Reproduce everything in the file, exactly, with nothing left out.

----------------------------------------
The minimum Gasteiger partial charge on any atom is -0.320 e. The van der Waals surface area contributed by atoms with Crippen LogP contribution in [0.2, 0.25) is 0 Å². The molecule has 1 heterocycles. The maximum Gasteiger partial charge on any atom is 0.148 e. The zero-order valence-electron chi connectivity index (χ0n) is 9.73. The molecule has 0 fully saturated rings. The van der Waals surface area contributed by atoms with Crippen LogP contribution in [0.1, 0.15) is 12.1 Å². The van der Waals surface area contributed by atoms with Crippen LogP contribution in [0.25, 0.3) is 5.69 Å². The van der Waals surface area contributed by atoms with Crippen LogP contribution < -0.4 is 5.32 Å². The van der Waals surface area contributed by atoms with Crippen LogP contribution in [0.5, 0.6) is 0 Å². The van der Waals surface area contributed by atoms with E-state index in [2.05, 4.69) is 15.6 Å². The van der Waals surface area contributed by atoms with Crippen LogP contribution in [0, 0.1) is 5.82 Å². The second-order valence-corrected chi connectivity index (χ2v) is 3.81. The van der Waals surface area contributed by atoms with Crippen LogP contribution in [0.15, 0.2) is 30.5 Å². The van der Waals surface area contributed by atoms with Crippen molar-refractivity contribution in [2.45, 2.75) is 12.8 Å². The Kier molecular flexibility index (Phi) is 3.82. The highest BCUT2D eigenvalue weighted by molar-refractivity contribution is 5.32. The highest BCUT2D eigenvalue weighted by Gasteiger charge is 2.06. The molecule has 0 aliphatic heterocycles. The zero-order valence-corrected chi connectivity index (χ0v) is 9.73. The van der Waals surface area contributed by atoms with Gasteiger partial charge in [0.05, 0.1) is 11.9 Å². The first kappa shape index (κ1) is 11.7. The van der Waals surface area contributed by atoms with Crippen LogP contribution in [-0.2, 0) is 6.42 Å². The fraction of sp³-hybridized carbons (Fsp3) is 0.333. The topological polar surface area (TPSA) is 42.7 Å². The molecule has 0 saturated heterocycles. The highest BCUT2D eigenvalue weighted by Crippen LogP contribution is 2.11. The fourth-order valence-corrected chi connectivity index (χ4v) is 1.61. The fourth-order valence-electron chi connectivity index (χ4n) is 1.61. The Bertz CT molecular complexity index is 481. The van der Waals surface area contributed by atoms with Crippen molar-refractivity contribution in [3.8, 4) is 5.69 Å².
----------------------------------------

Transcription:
The minimum Gasteiger partial charge on any atom is -0.320 e. The van der Waals surface area contributed by atoms with Crippen LogP contribution in [0.2, 0.25) is 0 Å². The molecule has 1 heterocycles. The maximum Gasteiger partial charge on any atom is 0.148 e. The zero-order valence-electron chi connectivity index (χ0n) is 9.73. The molecule has 0 fully saturated rings. The van der Waals surface area contributed by atoms with Crippen LogP contribution in [0.1, 0.15) is 12.1 Å². The van der Waals surface area contributed by atoms with Crippen LogP contribution in [0.25, 0.3) is 5.69 Å². The van der Waals surface area contributed by atoms with Crippen LogP contribution < -0.4 is 5.32 Å². The van der Waals surface area contributed by atoms with Crippen LogP contribution in [0.5, 0.6) is 0 Å². The van der Waals surface area contributed by atoms with E-state index in [2.05, 4.69) is 15.6 Å². The van der Waals surface area contributed by atoms with Crippen LogP contribution in [0, 0.1) is 5.82 Å². The second-order valence-corrected chi connectivity index (χ2v) is 3.81. The van der Waals surface area contributed by atoms with Crippen LogP contribution in [0.15, 0.2) is 30.5 Å². The van der Waals surface area contributed by atoms with Crippen molar-refractivity contribution in [2.45, 2.75) is 12.8 Å². The Kier molecular flexibility index (Phi) is 3.82. The highest BCUT2D eigenvalue weighted by molar-refractivity contribution is 5.32. The highest BCUT2D eigenvalue weighted by Gasteiger charge is 2.06. The molecule has 0 aliphatic heterocycles. The zero-order valence-corrected chi connectivity index (χ0v) is 9.73. The van der Waals surface area contributed by atoms with Gasteiger partial charge in [0.05, 0.1) is 11.9 Å². The first kappa shape index (κ1) is 11.7. The van der Waals surface area contributed by atoms with Crippen LogP contribution in [-0.2, 0) is 6.42 Å². The fraction of sp³-hybridized carbons (Fsp3) is 0.333. The topological polar surface area (TPSA) is 42.7 Å². The molecule has 0 saturated heterocycles. The highest BCUT2D eigenvalue weighted by Crippen LogP contribution is 2.11. The fourth-order valence-corrected chi connectivity index (χ4v) is 1.61. The fourth-order valence-electron chi connectivity index (χ4n) is 1.61. The Bertz CT molecular complexity index is 481. The van der Waals surface area contributed by atoms with Crippen molar-refractivity contribution in [3.8, 4) is 5.69 Å².